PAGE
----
“The idea was unanimously selected, we imagine, with the hoisting of a dozen drinking arms,” William F. Stifel wrote in his book “The Dog Show, 125 Years of Westminster.”
At its inception, the show had over 1,200 dogs entered. Last year, the show had close to 3,000 dogs from all 50 states entered in the competition.
‘Fame’ is fleeting, and agile as well.
Best in Show is still ahead, but Fame, a Border collie, has already been crowned a champion. Fame was named the winner of the Masters Agility Championship on Sunday. She beat 329 other dogs for the title, the kennel club said.
In the agility competition, dogs and their handlers demonstrate concentration, athleticism, training and teamwork as they race through an obstacle course that involves a seesaw, jumps and an A-frame, something akin to a doggy high wire.
Fame shot through the obstacle course over the weekend like a furry, tongue-wagging bullet.
“I never keep up with her, I just let her go and try to tell her where to go and stay out of her way,” her handler, Jessica Ajoux, told Fox Sports after the event. “Famous has one speed, and that’s about it.”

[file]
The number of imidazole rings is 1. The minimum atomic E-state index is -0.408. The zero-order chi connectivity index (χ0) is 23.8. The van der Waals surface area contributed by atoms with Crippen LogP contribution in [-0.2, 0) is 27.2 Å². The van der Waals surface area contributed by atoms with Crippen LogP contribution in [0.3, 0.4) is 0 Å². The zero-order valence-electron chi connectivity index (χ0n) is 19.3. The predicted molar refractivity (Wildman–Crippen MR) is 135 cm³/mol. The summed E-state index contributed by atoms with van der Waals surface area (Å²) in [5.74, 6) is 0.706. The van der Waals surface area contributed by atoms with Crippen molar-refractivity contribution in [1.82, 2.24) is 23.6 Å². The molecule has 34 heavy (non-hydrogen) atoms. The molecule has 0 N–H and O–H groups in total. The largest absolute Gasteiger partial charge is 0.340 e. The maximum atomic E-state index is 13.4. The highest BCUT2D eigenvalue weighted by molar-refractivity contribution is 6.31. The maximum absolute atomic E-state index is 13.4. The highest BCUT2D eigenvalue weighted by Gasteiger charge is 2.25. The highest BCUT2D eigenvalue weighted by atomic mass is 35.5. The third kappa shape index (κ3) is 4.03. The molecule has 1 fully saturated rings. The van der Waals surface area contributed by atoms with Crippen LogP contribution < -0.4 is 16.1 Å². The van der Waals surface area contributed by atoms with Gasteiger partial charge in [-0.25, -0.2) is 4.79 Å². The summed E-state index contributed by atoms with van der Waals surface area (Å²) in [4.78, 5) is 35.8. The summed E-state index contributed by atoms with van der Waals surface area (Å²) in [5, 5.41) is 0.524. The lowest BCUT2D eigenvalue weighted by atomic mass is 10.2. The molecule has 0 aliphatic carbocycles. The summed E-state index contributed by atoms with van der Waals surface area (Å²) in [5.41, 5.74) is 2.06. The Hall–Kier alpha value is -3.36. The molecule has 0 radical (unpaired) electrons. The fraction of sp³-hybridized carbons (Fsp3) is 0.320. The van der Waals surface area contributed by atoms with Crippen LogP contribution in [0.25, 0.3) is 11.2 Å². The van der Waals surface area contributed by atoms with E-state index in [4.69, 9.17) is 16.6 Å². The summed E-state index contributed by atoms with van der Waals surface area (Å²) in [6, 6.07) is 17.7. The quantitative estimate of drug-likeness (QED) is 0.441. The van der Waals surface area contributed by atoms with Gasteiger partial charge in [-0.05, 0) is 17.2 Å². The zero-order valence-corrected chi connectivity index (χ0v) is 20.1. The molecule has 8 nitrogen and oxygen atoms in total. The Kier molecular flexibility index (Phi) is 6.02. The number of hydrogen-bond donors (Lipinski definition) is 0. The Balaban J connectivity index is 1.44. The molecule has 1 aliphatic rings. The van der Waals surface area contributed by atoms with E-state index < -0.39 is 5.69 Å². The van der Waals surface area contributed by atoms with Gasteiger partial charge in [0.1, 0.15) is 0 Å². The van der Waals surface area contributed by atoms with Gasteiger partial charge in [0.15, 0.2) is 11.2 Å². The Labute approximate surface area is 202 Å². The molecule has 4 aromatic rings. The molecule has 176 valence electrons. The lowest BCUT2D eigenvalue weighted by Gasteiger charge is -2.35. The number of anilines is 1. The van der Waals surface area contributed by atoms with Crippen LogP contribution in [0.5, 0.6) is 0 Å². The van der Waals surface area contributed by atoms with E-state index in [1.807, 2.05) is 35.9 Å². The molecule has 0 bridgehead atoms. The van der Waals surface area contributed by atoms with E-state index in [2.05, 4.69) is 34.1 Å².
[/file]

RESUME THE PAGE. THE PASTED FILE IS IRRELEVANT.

On Monday night, Fame was brought into the ring at Madison Square Garden and clearly wanted to show her stuff again, leaping and barking the whole way out.
Patty Hearst is ringside, and on the small screen, too.
Patricia Hearst Shaw has picked up another prize at Westminster, an award of merit for a French bulldog she co-owns called Tuggy.
Her Frenchies have done well here in the past and often have been “in the ribbons,” as dog fanciers like to say.
Hearst Shaw sat ringside for the breed judging, a day after CNN debuted the start of “The Radical Story of Patty Hearst,” its documentary series on the famed heiress.
All breeds feed into seven groups.
Each of the thousands of dogs competing in this year’s show has been assigned to a group based on its breed: sporting, hound, working, terrier, toy, nonsporting and herding.
These groups shape much of the competition: a dog first competes against other dogs of the same breed, then against other dogs in the same group. The best dogs in each group then go head-to-head in a seven-way contest for Best in Show.
What group a dog ends up in has a lot to do with the history of its breed.
Breeds that were developed to help hunters are classified as sporting dogs. They might point out game, like a Pointer, or retrieve game that has been shot, like a Labrador retriever. They tend to be energetic but even-keeled.